Mr. Speaker, I am happy to speak today and return to my first love. In fact, until just recently, I was the Bloc Québécois citizenship and immigration critic. It is therefore a pleasure for me to talk about an issue that is close to the hearts of many Quebeckers and Canadians. Moreover, a number of young people from my riding, Vaudreuil-Soulanges, are here today, and I will have the opportunity to talk to them and discuss this issue. I would therefore like to thank my colleagues for giving us the opportunity to hold a debate today about conscientious objectors.
The deportation order against Corey Glass, a deserter from the war in Iraq who is living in the Toronto area, has reopened the debate. I am happy about what I have heard here from the opposition members. My friends from Vaughan and Scarborough—Agincourt, as well as my NDP colleagues, have described the cases that are before us and about which groups are asking parliamentarians to make a decision. In my opinion, this is a political decision that could change the course of these people's lives. The principle on which their claims are based is laudable and justifiable, as the member for Vaughan said in his speech.
The Bloc Québécois endorses the committee report on the issue of conscientious objectors. The motion that was adopted reads as follows:
The Committee recommends that the government immediately implement a program to allow conscientious objectors and their immediate family members (partners and dependents), who have refused or left military service related to a war not sanctioned by the United Nations and do not have a criminal record, to apply for permanent resident status and remain in Canada; and that the government should immediately cease any removal or deportation actions that may have already commenced against such individuals.
This would apply until the issue had been discussed and solutions had been found.
I would now like to talk about certain factors which support war resisters.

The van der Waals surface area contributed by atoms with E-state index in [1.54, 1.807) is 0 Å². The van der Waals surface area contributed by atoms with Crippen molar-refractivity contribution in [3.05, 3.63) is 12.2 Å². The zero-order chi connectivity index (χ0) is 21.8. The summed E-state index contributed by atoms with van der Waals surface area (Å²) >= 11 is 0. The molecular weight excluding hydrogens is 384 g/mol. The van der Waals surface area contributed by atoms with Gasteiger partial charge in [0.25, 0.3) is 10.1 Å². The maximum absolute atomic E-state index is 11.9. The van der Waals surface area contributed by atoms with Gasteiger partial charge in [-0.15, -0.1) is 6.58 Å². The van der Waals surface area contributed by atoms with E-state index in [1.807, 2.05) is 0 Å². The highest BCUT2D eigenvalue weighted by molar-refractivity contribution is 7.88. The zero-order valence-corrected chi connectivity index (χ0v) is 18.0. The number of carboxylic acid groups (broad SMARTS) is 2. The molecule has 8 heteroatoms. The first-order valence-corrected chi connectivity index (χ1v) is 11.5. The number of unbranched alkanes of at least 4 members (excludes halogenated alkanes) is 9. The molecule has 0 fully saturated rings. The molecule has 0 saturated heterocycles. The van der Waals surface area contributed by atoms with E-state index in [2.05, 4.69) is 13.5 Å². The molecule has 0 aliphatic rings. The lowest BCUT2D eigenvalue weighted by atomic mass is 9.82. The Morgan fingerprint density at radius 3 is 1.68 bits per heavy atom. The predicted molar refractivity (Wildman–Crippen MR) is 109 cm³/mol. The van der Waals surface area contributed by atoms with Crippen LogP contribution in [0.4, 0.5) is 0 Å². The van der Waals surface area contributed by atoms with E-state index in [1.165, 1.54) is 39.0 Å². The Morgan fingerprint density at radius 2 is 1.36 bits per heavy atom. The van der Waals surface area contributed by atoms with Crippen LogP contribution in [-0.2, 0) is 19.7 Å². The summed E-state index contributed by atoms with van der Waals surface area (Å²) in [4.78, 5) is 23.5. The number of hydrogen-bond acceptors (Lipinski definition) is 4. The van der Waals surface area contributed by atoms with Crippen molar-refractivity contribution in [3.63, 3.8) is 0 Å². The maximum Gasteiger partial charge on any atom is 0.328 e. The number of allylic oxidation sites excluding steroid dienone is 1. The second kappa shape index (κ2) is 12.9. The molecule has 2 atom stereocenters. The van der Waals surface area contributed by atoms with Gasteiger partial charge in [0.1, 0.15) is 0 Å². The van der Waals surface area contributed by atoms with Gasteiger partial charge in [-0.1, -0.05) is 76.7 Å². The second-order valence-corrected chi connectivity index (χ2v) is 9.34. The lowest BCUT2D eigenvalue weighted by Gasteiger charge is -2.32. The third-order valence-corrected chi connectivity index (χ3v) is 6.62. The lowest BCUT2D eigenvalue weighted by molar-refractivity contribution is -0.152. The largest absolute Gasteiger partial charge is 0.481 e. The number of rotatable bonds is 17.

In the past three years, people opposed to the U.S. war in Iraq who have been living here in Canada have had the opportunity to talk to a number of people here. About 50 people living here have been involved. I would like to commend them on having the courage to uphold principles of international law, principles of solidarity and humanitarian principles. These are great values shared by the parliamentarians here.
I do not want their words to be forgotten. These people came to speak to us. In their opinion, the war in Iraq is illegal and immoral. Some came to that conclusion after their experience on the ground in Iraq, while others came to that same conclusion based on what they read, namely accounts by other soldiers who have returned from Iraq. Their claims were also backed by certain facts and events, including Colin Powell's outburst.
This is a sensitive issue because it affects our relationship with the United States and could also affect our relationships with other countries. As far as the issue of conscientious objectors is concerned, one of the basic problems that always brings us back to this type of debate is the lack of clear direction in Canada's foreign policy.
This policy has not been implemented for almost 10 years.
Other factors at play include the review of the Immigration and Refugee Protection Act following the attacks in 2001. Instead of allowing the borders to remain open for humanitarian or family reasons, Canada stepped up its border controls and increased its munitions. It is closing its borders and fewer and fewer refugee claims on humanitarian grounds are being properly considered here in Canada.
The Immigration and Refugee Protection Act poses a basic problem. The Bloc Québécois was opposed to it then for the same reasons it is now. Our evidence shows that we were right at the time.
Since the 1990s, the global economy and the international political scene have had their share of upheavals that have had an impact on Canada's role in the world. For the past 10 years, the Government of Canada has not conducted an indepth public review of its foreign policy and its defence policy. A policy incorporates the values we want to the defend and the principles on which we can make our decisions, whether it is a matter of regulations or other measures. A real reform is needed, preceded by real consultations with the elected members.
Nowadays, issues are being brought up one by one. That is why people get the sense that everything is so complicated, and things get bogged down in endless processes and procedures.